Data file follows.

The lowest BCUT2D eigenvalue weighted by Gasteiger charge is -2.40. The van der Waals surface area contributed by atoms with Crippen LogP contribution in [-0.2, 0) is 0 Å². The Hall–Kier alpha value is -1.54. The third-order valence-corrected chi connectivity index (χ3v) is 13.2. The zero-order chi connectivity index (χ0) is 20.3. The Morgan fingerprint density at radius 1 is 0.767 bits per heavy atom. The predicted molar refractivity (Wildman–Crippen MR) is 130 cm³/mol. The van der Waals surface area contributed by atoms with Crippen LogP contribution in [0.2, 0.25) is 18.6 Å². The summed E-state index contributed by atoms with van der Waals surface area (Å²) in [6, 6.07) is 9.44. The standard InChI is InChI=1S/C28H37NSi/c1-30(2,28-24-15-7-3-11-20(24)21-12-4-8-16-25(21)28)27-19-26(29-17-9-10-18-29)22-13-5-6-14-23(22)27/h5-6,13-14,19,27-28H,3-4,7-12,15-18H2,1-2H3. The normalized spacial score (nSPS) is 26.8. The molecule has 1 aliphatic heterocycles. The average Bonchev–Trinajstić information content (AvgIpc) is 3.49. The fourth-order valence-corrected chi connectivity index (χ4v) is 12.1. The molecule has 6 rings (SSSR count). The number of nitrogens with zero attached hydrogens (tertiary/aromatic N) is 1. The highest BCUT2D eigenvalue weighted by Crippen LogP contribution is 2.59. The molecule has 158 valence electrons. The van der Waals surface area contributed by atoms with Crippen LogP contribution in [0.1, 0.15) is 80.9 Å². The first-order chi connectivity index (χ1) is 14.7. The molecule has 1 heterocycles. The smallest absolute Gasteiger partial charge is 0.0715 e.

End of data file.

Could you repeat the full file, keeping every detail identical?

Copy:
The lowest BCUT2D eigenvalue weighted by Gasteiger charge is -2.40. The van der Waals surface area contributed by atoms with Crippen LogP contribution in [-0.2, 0) is 0 Å². The Hall–Kier alpha value is -1.54. The third-order valence-corrected chi connectivity index (χ3v) is 13.2. The zero-order chi connectivity index (χ0) is 20.3. The Morgan fingerprint density at radius 1 is 0.767 bits per heavy atom. The predicted molar refractivity (Wildman–Crippen MR) is 130 cm³/mol. The van der Waals surface area contributed by atoms with Crippen LogP contribution in [0.2, 0.25) is 18.6 Å². The summed E-state index contributed by atoms with van der Waals surface area (Å²) in [6, 6.07) is 9.44. The standard InChI is InChI=1S/C28H37NSi/c1-30(2,28-24-15-7-3-11-20(24)21-12-4-8-16-25(21)28)27-19-26(29-17-9-10-18-29)22-13-5-6-14-23(22)27/h5-6,13-14,19,27-28H,3-4,7-12,15-18H2,1-2H3. The normalized spacial score (nSPS) is 26.8. The molecule has 1 aliphatic heterocycles. The average Bonchev–Trinajstić information content (AvgIpc) is 3.49. The fourth-order valence-corrected chi connectivity index (χ4v) is 12.1. The molecule has 6 rings (SSSR count). The number of nitrogens with zero attached hydrogens (tertiary/aromatic N) is 1. The highest BCUT2D eigenvalue weighted by Crippen LogP contribution is 2.59. The molecule has 158 valence electrons. The van der Waals surface area contributed by atoms with Crippen LogP contribution in [0.1, 0.15) is 80.9 Å². The first-order chi connectivity index (χ1) is 14.7. The molecule has 1 heterocycles. The smallest absolute Gasteiger partial charge is 0.0715 e.